Intrinsic amygdala-cortical functional connectivity predicts social network size in humans

J Neurosci. 2012 Oct 17;32(42):14729-41. doi: 10.1523/JNEUROSCI.1599-12.2012.

Abstract

Using resting-state functional magnetic resonance imaging data from two independent samples of healthy adults, we parsed the amygdala's intrinsic connectivity into three partially distinct large-scale networks that strongly resemble the known anatomical organization of amygdala connectivity in rodents and monkeys. Moreover, in a third independent sample, we discovered that people who fostered and maintained larger and more complex social networks not only had larger amygdala volumes, but also amygdalae with stronger intrinsic connectivity within two of these networks: one putatively subserving perceptual abilities and one subserving affiliative behaviors. Our findings were anatomically specific to amygdalar circuitry in that individual differences in social network size and complexity could not be explained by the strength of intrinsic connectivity between nodes within two networks that do not typically involve the amygdala (i.e., the mentalizing and mirror networks), and were behaviorally specific in that amygdala connectivity did not correlate with other self-report measures of sociality.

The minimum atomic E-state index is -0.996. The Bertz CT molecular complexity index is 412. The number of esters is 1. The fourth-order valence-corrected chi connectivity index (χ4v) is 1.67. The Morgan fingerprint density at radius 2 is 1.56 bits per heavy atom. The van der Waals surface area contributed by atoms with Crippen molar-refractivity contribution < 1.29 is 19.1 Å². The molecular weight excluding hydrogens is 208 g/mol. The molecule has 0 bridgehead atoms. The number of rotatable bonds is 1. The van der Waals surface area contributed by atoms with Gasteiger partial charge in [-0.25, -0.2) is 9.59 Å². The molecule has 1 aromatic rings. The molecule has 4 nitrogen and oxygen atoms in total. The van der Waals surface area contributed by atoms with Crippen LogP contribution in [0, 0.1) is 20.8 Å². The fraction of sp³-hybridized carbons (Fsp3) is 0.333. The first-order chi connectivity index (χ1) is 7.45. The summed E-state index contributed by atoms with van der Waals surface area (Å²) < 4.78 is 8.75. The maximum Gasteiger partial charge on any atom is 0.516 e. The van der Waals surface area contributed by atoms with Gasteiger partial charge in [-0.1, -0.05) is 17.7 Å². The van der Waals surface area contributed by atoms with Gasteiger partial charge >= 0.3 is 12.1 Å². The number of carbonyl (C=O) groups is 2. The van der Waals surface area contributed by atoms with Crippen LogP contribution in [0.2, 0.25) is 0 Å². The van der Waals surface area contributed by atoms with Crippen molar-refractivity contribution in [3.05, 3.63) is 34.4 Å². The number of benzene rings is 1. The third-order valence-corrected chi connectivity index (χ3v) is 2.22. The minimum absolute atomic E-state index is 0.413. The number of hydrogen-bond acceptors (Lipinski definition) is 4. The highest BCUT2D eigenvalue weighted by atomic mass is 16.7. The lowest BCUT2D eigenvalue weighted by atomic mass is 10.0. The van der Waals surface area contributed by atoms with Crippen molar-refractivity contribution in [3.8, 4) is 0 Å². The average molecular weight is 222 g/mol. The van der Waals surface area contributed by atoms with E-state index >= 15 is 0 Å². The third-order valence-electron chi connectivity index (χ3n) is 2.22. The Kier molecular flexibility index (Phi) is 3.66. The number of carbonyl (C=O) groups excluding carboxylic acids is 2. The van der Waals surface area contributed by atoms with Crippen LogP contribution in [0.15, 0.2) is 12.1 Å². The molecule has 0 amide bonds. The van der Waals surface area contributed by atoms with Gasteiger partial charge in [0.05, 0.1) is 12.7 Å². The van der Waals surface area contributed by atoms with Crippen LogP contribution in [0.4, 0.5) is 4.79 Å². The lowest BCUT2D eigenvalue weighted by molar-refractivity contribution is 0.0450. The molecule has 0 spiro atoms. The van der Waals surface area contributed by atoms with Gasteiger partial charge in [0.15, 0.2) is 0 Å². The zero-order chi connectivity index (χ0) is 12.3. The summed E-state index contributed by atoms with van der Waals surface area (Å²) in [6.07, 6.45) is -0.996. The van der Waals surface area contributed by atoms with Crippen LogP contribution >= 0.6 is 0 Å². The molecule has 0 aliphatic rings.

Publication types

  • Research Support, N.I.H., Extramural

MeSH terms

  • Adolescent
  • Adult
  • Amygdala / physiology*
  • Brain Mapping / methods
  • Cerebral Cortex / physiology*
  • Female
  • Forecasting
  • Humans
  • Magnetic Resonance Imaging / methods
  • Male
  • Nerve Net / physiology*
  • Neural Pathways / physiology
  • Social Networking*
  • Young Adult